Eamon Sefton is a guitar major at Berklee College of Music who is rapidly assembling an impressive array of credentials and experience in traditional music — he has headlined at Club Passim, performed at Boston Celtic Music Festival in 2011 and 2012 with the band Chasing Redbird, and been selected by Maeve Gilchrist as guitar accompanist for the Berklee Advanced Celtic Ensemble. He has just returned from Scotland where he explored Scottish traditional music at first hand. Eamon is a 10-year alumnus of Boston Harbor Scottish Fiddle School, joining their faculty as guitar teacher this summer.

Cat And The Moon's
Website -
Facebook -

Doors 7:30, Concert 8:00, pickin' party follows.
Students $5
General Public $10
Email for special "insider" information.

Dylan McKinstry and Friends
Wednesday, October 23

Dylan McKinstry is 24 year old multi-instrumentalist, producer, and composer working and living in Minneapolis, MN and attending NEC.

Dylan, who has been called “…a vibrant young acoustic music architect with a bold new approach to guitar playing…’’ has always been a fond proponent of story-telling and the language of song. Within a single song McKinstry will sashay seamlessly between the usual suspects: jazz, blues, folk-funk, classical and modal middle-eastern with a hint of disco. With ease, he dances in and out of styles and genres, leaving his foot-tapping audiences pleasantly plump with melodies to hum. Dylan’s athletic, high caliber technique and mature compositional style can only be compared to the great guitarists of today, and has allowed him to turn the 6 string guitar into a sonic mélange. He has secured himself a place at the ”big kids table” of musicians, and is widely acclaimed by fellow guitar players like Dean Magraw, Andy Mckee and Michael Gulezian as being one of the most promising young guitarists of his time.

Dylan started as a session player at the age of 8, mostly as a percussionist, after it became clear that his passions stretched far beyond whimsical recreation. He has since performed on dozens of records, along side Pete Ostrushko, Larry Long, Meredith Fierke, Kurt Jorgensen, Paul Mayasich, and many others. His openness to new ideas, his thoughtfulness and range as a musician, and his ease in the studio has made him a sought after session player throughout the twin cities.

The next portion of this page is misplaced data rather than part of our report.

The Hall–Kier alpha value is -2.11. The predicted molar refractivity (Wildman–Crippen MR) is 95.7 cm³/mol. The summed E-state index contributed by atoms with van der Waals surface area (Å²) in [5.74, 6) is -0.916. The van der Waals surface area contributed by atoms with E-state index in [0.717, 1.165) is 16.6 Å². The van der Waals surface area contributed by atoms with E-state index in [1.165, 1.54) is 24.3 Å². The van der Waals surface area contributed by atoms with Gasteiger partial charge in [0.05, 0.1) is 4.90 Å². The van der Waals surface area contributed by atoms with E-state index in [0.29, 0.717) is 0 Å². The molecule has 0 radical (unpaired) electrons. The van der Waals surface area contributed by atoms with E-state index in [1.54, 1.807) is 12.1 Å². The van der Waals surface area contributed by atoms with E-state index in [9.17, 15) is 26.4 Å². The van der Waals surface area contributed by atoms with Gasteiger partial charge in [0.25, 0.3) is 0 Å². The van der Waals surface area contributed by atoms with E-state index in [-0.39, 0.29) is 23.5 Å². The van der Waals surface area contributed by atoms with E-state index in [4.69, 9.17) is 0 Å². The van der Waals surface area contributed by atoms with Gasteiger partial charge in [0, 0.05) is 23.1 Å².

Dylan has attended a handful of exclusive seminars held by some of the top guitarists in the world. Cannington, Ontario was the first of many stops, where he studied in a small group setting with guitarists Don Ross and Andy McKee, both of whom took a liking to Dylan immediately and said of his music ”…Cool!”. From there he flew to Paris, and found himself in the little village of Chateau-Thierry at the home of French guitarist Pierre Bensusan. Besides the allure of fresh baguettes every morning, he found himself completely at ease and inspired in this kind of learning environment, and he left there with a head bursting with new ideas.

Out of High school, McKinstry began playing full-time as a soloist and as a sit in musician for Minneapolis bands. It was in this capacity that he honed his skills as a Mandolin and Mandola player, and has since found that his savvy as a soloist and mason of melodies lends itself well to ensemble playing. He is currently working closely with twin cities recording artist Meredith Fierke as a producer, songwriter, and general team player on her new album, which it slated to be released in the late summer of 2012.

He has shared the stage with Dean Magraw, Dan Schwartz, Little River Band, Brandi Carlyle, The Minnesota Orchestra, Alison Scott, Needtobreath, and many more! He is currently performing, producing and recording with twin cities recording artist Meredith Fierke. He also continues to do solo performances as a guitar player/singer.

Doors 7:30; Concert 8:00; pickin' party follows.
Students $5
General Public $10
Email for special "insider" information.

Dan Bui and Friends
Wednesday, November 20
under construction
Doors 7:30; Concert 8:00; pickin' party follows.
Students $5
General Public $10